Spinitar also has dedicated service account managers who focus on the renewal from day one of selling the initial maintenance agreement “by assuring and encouraging customer satisfaction and adoption of the system we’ve built, assure ‘up’ time, minimize ‘down’ time, expand the relationship with the customer, so that the renewal of the support agreement is a natural occurrence,” says Irvin.“I think we do that better than most in this industry,” says Irvin.

The company recently opened a showroom in downtown Los Angeles and an office in Tempe, Ariz., and is exploring the viability of a remote monitoring AV network operations center as it continues its growth.

“We hit $50 million and now it’s time to go for $100 million,” says Rogina. “How will we get there?”

One area gaining momentum for the company is the government sector. With two federal government teams, top-secret clearances and a strong GSA contract in place, Spinitar now finds itself doing work all over the world for various government agencies. They have done work in Vietnam, Ireland, Belize and many other foreign outposts, largely working in U.S. consulates, embassies and courtrooms.

Importance of Lifelong Learning

“Continuing education and training is paramount at Spinitar,” says Irvin. “We pay for the training and then appropriately compensate and reward those who have achieved both industry and manufacturer certifications. Without a qualified workforce in place to support our customer, we’re simply just another AV company.”

Spinitar was one of the early companies to achieve the InfoComm AV Provider of Excellence [APEx] certification, a point of pride for all involved.

“We feel that our commitment to training is a differentiator, and that we must leverage this with prospective and existing customer, as it will hopefully get them to think beyond price and consider overall value,” says Irvin.

Spinitar’s tagline under its logo and name is ‘Services. Simplified. Since 1986.’ ‘Services’ speaks to the company’s services-first approach, leading and leveraging with the ongoing world-class support of any and every room they build. ‘Simplified’ speaks to Spinitar’s investment in infrastructure (ERP), self-directed work teams and a strong adherence and discipline to processes, ultimately simplifying both the employee and customer experience. Finally, the ‘Since 1986’ speaks to the company’s staying power in a technology industry where there have been many casualties.

“I believe that there is trust in companies who have longevity and that trust is a true driver in business decisions,” says Irvin. “I believe customers have and will continue to choose Spinitar because of that trust. So the message is lead with services, continually work to simplify which by nature is a very complex business, and you too can experience longevity in this ever-changing world.”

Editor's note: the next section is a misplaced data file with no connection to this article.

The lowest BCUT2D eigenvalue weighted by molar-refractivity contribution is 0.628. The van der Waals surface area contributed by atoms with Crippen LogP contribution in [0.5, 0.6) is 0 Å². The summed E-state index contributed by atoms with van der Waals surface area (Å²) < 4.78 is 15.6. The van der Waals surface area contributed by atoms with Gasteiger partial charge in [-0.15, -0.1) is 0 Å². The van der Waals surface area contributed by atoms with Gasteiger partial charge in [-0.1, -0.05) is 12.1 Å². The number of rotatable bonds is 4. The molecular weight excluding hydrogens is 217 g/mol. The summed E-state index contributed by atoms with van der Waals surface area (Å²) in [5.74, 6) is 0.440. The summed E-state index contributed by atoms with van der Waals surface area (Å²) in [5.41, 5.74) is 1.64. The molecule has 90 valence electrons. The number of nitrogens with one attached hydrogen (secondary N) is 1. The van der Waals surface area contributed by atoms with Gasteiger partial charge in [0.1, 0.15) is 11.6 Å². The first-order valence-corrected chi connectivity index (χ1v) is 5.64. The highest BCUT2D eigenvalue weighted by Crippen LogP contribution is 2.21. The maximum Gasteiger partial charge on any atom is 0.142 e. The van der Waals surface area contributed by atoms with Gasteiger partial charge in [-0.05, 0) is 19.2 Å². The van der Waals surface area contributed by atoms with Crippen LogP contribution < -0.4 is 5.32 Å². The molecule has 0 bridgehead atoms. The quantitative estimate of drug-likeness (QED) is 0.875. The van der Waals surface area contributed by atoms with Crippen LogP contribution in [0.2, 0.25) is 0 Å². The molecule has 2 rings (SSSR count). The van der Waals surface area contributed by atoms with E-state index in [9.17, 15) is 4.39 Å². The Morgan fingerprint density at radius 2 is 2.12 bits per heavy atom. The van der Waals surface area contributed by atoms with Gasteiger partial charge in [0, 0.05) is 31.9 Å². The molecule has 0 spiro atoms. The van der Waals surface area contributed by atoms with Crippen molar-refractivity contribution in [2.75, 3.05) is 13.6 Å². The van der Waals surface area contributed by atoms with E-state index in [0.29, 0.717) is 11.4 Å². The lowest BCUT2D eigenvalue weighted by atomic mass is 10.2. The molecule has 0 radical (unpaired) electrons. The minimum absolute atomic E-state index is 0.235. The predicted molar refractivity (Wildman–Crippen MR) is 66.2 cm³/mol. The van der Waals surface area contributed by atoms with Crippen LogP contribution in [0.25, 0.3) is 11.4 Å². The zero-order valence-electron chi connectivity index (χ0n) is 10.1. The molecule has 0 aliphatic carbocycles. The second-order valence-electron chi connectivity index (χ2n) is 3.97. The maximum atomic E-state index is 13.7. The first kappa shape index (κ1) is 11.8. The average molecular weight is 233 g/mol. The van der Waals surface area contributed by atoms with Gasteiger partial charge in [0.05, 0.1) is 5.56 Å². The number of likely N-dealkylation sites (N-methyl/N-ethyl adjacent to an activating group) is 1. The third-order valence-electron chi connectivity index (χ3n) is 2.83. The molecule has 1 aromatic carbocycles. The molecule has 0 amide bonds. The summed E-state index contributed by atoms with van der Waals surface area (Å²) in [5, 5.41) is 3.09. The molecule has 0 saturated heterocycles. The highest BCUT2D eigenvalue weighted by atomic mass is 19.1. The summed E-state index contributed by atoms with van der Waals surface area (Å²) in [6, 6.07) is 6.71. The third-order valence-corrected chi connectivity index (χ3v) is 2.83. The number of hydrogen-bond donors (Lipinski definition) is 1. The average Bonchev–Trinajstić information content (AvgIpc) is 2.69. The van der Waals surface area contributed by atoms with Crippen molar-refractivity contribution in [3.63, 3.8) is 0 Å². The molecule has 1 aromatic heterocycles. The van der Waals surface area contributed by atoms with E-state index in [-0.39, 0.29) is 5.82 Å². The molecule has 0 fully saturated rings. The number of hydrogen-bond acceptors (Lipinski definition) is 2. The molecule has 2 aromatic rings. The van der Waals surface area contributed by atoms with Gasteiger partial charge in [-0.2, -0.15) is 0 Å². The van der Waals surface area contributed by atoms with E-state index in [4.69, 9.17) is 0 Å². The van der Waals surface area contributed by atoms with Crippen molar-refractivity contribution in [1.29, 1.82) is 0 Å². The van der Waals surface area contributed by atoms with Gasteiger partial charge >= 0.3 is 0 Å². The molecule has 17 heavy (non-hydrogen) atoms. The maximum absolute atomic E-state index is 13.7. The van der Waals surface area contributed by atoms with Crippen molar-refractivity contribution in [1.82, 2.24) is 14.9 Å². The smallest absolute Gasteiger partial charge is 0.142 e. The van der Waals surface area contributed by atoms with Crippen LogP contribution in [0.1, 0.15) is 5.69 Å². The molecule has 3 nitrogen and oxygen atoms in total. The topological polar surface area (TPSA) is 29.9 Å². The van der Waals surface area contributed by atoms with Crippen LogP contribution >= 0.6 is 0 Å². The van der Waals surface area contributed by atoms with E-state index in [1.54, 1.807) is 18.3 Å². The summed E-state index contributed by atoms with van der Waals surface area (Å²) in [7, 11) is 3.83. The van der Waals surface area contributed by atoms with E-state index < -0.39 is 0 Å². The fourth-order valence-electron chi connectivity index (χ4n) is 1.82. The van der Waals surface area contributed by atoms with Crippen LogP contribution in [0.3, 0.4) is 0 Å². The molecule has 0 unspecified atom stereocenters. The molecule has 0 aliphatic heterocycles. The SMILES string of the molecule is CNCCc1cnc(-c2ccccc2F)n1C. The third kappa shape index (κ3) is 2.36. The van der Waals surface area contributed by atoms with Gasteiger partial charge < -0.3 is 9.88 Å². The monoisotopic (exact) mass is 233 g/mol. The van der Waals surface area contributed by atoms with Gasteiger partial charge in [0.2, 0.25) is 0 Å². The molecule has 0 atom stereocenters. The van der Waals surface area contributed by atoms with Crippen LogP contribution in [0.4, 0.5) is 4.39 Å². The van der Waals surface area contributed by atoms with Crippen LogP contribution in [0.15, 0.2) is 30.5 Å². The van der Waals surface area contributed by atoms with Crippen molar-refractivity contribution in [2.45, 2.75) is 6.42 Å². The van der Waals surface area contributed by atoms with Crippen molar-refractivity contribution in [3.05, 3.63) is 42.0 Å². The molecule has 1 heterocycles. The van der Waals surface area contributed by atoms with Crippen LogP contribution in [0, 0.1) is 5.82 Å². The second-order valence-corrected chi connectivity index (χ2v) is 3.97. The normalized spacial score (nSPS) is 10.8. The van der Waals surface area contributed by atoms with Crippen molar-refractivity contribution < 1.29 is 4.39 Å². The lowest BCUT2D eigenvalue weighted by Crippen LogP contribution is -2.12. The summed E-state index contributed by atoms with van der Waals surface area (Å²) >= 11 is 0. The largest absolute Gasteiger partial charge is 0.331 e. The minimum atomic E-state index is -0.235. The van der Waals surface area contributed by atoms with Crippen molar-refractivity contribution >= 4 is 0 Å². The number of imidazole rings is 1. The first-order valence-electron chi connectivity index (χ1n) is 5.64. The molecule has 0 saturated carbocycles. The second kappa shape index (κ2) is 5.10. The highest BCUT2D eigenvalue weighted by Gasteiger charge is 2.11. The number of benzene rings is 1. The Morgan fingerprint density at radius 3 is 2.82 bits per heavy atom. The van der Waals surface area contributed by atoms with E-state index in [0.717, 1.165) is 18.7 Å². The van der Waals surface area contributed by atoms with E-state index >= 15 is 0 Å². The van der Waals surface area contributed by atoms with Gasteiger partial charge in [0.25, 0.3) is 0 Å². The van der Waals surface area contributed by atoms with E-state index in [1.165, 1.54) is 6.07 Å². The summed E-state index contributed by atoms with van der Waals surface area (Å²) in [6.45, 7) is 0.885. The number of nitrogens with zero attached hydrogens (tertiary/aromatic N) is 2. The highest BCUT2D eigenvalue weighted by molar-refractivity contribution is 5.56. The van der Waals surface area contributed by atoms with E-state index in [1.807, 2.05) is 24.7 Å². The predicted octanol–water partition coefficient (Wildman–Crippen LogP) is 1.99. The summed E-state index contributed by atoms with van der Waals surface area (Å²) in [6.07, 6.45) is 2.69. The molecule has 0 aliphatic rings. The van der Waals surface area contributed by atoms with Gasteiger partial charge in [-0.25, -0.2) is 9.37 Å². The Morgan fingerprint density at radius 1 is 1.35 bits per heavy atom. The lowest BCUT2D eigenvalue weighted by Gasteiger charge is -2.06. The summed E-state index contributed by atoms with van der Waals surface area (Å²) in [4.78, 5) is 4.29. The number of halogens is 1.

Enabling Employees to Fuel Future

“Like many companies, we were forced to reduce staff and operating expenses as business opportunities contracted [during the recession about a decade ago],” says Irvin. “While it was certainly a tough time, I believe we learned some valuable lessons during that period and I believe those lessons are as relevant today as we experience a very robust economy.”

At that time, Irvin and Rogina made a major shift and began to focus on “the employee experience.”

Culture’s really important, but we also like creating memories. Bonuses don’t do that. That just pays a bill. Jay Rogina, Spinitar

“We believed that if we made the employee experience more enjoyable and rewarding, that it would then rub off on the customer experience,” says Irvin. “So, during the recession we actually invested in tools and systems that would improve our employees’ ability to get work more efficiently and give them true access to the information they needed.

“This ERP investment was risky to take on during this period, but we knew that we had to become more efficient and have a platform from which our employees had a better opportunity to succeed. This is simply the most important investment we’ve made in our 30-plus years of business.”

After what Irvin calls “extraordinary growth” in 2016, Spinitar entered 2017 with “a very large backlog of business, some of which will take us all over the globe,” he says.

“The remoteness of some of this work adds a whole level of complexity, while we still continue to try to get our hands on qualified talent to design and build these spaces for our customers,” says Irvin. “Having two dedicated federal government teams with a focus on facilitating this work will be key. Without this focus, I’m not sure we could pull it off.”

Click here to read the full article

About the Author

 Craig MacCormack is a veteran journalist with more than 20 years of experience covering local and national news and sports as well as architecture and engineering before moving into his current role. He joined Commercial Integrator in January 2011.